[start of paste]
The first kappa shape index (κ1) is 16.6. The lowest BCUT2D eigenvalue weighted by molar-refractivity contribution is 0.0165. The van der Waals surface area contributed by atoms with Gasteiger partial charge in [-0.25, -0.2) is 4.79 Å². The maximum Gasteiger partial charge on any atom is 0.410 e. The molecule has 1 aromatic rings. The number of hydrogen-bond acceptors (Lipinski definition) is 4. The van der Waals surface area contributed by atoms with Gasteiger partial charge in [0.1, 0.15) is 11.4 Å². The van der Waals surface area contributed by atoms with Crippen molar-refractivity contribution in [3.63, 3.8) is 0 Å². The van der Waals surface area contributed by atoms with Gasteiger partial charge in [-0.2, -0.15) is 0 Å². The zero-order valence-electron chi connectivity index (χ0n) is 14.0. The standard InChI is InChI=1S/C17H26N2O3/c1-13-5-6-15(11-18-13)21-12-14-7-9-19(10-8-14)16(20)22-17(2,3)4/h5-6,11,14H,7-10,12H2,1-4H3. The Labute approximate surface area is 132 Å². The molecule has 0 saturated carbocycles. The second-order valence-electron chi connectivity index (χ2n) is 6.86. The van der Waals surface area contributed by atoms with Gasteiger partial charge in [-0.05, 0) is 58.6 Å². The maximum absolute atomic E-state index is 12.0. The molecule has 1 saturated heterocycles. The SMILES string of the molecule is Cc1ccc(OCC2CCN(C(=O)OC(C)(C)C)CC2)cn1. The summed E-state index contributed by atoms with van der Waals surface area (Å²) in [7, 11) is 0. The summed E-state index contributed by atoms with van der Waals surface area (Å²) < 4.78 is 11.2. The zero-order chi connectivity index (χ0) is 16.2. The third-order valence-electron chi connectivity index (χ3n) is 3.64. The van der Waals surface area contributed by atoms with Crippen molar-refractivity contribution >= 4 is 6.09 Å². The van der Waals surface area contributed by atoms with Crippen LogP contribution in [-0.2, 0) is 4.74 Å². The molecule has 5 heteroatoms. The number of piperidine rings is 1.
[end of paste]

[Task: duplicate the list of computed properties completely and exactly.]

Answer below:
The first kappa shape index (κ1) is 16.6. The lowest BCUT2D eigenvalue weighted by molar-refractivity contribution is 0.0165. The van der Waals surface area contributed by atoms with Gasteiger partial charge in [-0.25, -0.2) is 4.79 Å². The maximum Gasteiger partial charge on any atom is 0.410 e. The molecule has 1 aromatic rings. The number of hydrogen-bond acceptors (Lipinski definition) is 4. The van der Waals surface area contributed by atoms with Gasteiger partial charge in [0.1, 0.15) is 11.4 Å². The van der Waals surface area contributed by atoms with Crippen molar-refractivity contribution in [3.63, 3.8) is 0 Å². The van der Waals surface area contributed by atoms with Gasteiger partial charge in [-0.2, -0.15) is 0 Å². The zero-order valence-electron chi connectivity index (χ0n) is 14.0. The standard InChI is InChI=1S/C17H26N2O3/c1-13-5-6-15(11-18-13)21-12-14-7-9-19(10-8-14)16(20)22-17(2,3)4/h5-6,11,14H,7-10,12H2,1-4H3. The Labute approximate surface area is 132 Å². The molecule has 0 saturated carbocycles. The second-order valence-electron chi connectivity index (χ2n) is 6.86. The van der Waals surface area contributed by atoms with Gasteiger partial charge in [-0.05, 0) is 58.6 Å². The maximum absolute atomic E-state index is 12.0. The molecule has 1 saturated heterocycles. The SMILES string of the molecule is Cc1ccc(OCC2CCN(C(=O)OC(C)(C)C)CC2)cn1. The summed E-state index contributed by atoms with van der Waals surface area (Å²) in [7, 11) is 0. The summed E-state index contributed by atoms with van der Waals surface area (Å²) < 4.78 is 11.2. The zero-order chi connectivity index (χ0) is 16.2. The third-order valence-electron chi connectivity index (χ3n) is 3.64. The van der Waals surface area contributed by atoms with Crippen molar-refractivity contribution >= 4 is 6.09 Å². The van der Waals surface area contributed by atoms with Crippen LogP contribution in [-0.2, 0) is 4.74 Å². The molecule has 5 heteroatoms. The number of piperidine rings is 1.